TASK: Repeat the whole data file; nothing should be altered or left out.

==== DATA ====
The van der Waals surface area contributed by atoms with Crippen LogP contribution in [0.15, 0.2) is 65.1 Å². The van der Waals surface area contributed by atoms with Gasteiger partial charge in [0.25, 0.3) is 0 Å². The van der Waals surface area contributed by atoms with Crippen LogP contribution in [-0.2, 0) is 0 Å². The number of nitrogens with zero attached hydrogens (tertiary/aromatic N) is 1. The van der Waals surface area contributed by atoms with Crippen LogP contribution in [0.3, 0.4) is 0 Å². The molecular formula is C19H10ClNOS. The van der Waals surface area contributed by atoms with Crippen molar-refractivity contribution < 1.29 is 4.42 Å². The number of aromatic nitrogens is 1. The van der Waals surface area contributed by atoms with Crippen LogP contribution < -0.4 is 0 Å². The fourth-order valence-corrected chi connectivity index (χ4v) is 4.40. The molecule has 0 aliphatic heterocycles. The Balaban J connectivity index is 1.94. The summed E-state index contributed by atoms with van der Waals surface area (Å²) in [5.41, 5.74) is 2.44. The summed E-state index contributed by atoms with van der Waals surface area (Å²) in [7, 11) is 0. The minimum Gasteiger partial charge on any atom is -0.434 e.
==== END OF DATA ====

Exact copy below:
The van der Waals surface area contributed by atoms with Crippen LogP contribution in [0.15, 0.2) is 65.1 Å². The van der Waals surface area contributed by atoms with Gasteiger partial charge in [0.25, 0.3) is 0 Å². The van der Waals surface area contributed by atoms with Crippen LogP contribution in [-0.2, 0) is 0 Å². The number of nitrogens with zero attached hydrogens (tertiary/aromatic N) is 1. The van der Waals surface area contributed by atoms with Crippen LogP contribution in [0.3, 0.4) is 0 Å². The molecular formula is C19H10ClNOS. The van der Waals surface area contributed by atoms with Crippen molar-refractivity contribution < 1.29 is 4.42 Å². The number of aromatic nitrogens is 1. The van der Waals surface area contributed by atoms with Crippen LogP contribution < -0.4 is 0 Å². The fourth-order valence-corrected chi connectivity index (χ4v) is 4.40. The molecule has 0 aliphatic heterocycles. The Balaban J connectivity index is 1.94. The summed E-state index contributed by atoms with van der Waals surface area (Å²) in [5.41, 5.74) is 2.44. The summed E-state index contributed by atoms with van der Waals surface area (Å²) in [7, 11) is 0. The minimum Gasteiger partial charge on any atom is -0.434 e.